6 Basic Tax Tips for Businesses in Cameroon

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6 Basic Tax Tips for Businesses in Cameroon

Once you start a business in Cameroon, one of the basic rule is to know about your tax regulations. Many small business owners rarely take the basic tax obligations of their businesses seriously. Below, I am going to share with you 6 basic tax tips for businesses in Cameroon. It will help you to start, run and grow your business without having problems with the tax authorities.

1. Your business structure

Many business owners or entrepreneurs are ignorant of the tax obligations of their business structure. There are three very common types of business structures in Cameroon:

You have to report your business activity at the tax center of your choice within ten days of starting. The tax administration will issue a business license that allows you to carry out business activities legally. This license also specifies your tax regime from which you will know the type of taxes that you have to pay.

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2. You need a business license

This is one of the most important of these tax tips for businesses in Cameroon. All legally registered business with a turn-over of above 10 million francs CFA need a business license to operate. After registering the business, you need to report your activity within ten days of starting.

NB: Many business owners confuse the business license tax for income tax. A reader once told me he has just finished his one year exoneration from income tax. He wanted me to help him on how to start paying taxes. Read business license exoneration in Cameroon to know more about. Furthermore, you can checkout the business license penalty for carrying out illegal or prohibited activity.

3 . Your business’ tax regime

There are three main tax regimes in Cameroon for various business structures. It includes:

  • The flat rate tax regime: for sole-proprietorship with a turnover of less than 10 million francs CFA.
  • Simplified tax regime: for sole-proprietorship and corporate bodies with turnover of above 10 million and below 50 million.
  • The actual earnings tax regime: for sole-proprietorship and legal persons with turnover of 50 million and above.

Checkout why you have to choose us to establish and register your business in Cameroon.

4. The single identification number (SIN)

All legally registered business in Cameroon have a unique identification number. It is used to identify the entity or individual as a taxpayer. The number is attributed to businesses during their registration procedure.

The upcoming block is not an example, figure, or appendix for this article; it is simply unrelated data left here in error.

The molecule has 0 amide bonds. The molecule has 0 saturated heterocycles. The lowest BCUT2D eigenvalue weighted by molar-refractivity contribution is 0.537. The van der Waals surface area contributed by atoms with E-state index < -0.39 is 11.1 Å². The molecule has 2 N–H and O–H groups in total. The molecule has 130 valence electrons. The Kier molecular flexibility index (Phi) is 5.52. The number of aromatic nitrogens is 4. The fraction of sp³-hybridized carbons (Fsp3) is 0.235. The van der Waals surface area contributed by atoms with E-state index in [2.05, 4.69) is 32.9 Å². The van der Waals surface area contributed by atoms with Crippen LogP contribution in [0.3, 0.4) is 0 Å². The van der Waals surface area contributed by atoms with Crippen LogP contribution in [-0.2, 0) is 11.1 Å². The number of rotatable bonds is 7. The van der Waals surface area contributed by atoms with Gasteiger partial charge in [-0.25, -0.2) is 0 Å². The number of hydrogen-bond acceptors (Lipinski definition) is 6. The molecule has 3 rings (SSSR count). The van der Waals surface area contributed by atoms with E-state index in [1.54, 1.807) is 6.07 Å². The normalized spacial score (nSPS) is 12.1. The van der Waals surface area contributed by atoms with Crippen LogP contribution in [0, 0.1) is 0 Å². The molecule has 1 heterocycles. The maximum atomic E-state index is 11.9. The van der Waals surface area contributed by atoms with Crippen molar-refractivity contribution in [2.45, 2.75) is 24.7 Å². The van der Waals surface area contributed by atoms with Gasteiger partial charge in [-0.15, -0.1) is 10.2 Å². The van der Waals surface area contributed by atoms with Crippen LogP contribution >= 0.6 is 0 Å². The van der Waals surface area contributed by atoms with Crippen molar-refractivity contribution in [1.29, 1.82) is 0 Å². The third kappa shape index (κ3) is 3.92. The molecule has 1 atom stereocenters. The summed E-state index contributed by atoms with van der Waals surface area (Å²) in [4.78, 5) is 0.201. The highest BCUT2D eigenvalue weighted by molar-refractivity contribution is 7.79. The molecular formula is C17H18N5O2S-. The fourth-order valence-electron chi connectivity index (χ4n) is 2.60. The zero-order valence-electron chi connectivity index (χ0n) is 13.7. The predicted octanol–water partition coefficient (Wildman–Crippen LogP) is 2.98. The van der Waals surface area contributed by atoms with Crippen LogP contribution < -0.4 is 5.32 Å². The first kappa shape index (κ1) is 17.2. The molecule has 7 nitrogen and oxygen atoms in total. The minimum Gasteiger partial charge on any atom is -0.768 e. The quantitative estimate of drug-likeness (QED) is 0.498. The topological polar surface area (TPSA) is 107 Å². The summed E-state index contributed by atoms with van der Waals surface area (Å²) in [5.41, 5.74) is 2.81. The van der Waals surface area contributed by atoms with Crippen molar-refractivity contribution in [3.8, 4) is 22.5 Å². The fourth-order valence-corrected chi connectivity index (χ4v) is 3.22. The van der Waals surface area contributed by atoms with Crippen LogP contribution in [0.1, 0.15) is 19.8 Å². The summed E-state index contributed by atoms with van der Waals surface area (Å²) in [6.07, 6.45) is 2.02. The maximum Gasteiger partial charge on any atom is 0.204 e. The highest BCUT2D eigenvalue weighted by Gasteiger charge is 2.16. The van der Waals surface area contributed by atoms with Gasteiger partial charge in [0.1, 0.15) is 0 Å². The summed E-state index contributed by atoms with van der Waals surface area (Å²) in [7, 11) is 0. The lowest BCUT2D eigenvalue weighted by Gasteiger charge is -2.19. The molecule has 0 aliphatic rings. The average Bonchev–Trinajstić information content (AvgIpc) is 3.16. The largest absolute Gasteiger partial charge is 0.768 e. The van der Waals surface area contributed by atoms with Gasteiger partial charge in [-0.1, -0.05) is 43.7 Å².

The taxpayer is oblige to mention this number on all business transaction document. Also, businesses are obliged to present the single identification number when they carryout any financial payment.

On another note, anyone who fraudulently uses a SIN is liable to a fine of up to 1,000,000FCFA per transaction. Also, the taxpayer will be penalized if they do not put the SIN on an invoice. The penalty will be the non-deduction of the said invoice when filing your statistics and tax returns.

5. Monthly tax declaration

Every month, businesses under the simplified and actual earnings tax regimes are obliged to declare an advance tax. This is done on or before the 15th day of every month for the previous month. Failure to do so, they will pay a penalty of 100% of the amount. However, the advanced tax amount will be deducted at the end of the year when filing your tax returns.

6. Freelancers – how do businesses treat them for tax purposes?

Freelancers are not employees, but they have to pay taxes on income earned for their services. Many business owners are unaware that they have to deduct taxes when paying freelancers. The General Tax Code of Cameroon provides that businesses should deduct 5.5% of the amount invoiced on behalf of the tax administration [Section 92 (a). This amount collected has to be paid in on or before the 15th of the month after it was collected.

Download the 2019 General Tax Code for Cameroon

However, if the business fails to deduct, the tax office will consider that they collected and didn’t pay. In this case, the business will be penalized.

    Kermann Lobga Derick
    Kermann Lobga Derick
    Content Writer / Blogger | Small Business Coach | Branding Expert | Entrepreneur| Dad

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